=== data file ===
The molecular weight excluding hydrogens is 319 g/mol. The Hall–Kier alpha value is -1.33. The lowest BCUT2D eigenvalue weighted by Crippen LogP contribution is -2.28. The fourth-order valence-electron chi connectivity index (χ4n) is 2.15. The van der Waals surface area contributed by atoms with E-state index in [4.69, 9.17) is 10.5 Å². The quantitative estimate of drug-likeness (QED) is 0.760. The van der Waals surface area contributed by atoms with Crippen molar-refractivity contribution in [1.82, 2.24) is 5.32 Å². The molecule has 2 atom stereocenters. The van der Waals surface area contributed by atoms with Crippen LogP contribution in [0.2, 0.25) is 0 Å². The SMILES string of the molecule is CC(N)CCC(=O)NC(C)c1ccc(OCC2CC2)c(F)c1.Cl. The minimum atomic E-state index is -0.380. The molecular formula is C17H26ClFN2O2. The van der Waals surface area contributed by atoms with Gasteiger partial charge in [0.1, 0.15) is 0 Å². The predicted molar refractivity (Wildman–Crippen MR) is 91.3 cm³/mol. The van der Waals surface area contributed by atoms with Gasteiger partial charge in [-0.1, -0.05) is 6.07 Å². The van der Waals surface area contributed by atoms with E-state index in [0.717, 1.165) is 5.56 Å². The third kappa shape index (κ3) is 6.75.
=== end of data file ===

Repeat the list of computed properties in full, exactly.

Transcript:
The molecular weight excluding hydrogens is 319 g/mol. The Hall–Kier alpha value is -1.33. The lowest BCUT2D eigenvalue weighted by Crippen LogP contribution is -2.28. The fourth-order valence-electron chi connectivity index (χ4n) is 2.15. The van der Waals surface area contributed by atoms with E-state index in [4.69, 9.17) is 10.5 Å². The quantitative estimate of drug-likeness (QED) is 0.760. The van der Waals surface area contributed by atoms with Crippen molar-refractivity contribution in [1.82, 2.24) is 5.32 Å². The molecule has 2 atom stereocenters. The van der Waals surface area contributed by atoms with Crippen LogP contribution in [0.2, 0.25) is 0 Å². The SMILES string of the molecule is CC(N)CCC(=O)NC(C)c1ccc(OCC2CC2)c(F)c1.Cl. The minimum atomic E-state index is -0.380. The molecular formula is C17H26ClFN2O2. The van der Waals surface area contributed by atoms with Gasteiger partial charge in [0.1, 0.15) is 0 Å². The predicted molar refractivity (Wildman–Crippen MR) is 91.3 cm³/mol. The van der Waals surface area contributed by atoms with Gasteiger partial charge in [-0.1, -0.05) is 6.07 Å². The van der Waals surface area contributed by atoms with E-state index in [0.717, 1.165) is 5.56 Å². The third kappa shape index (κ3) is 6.75.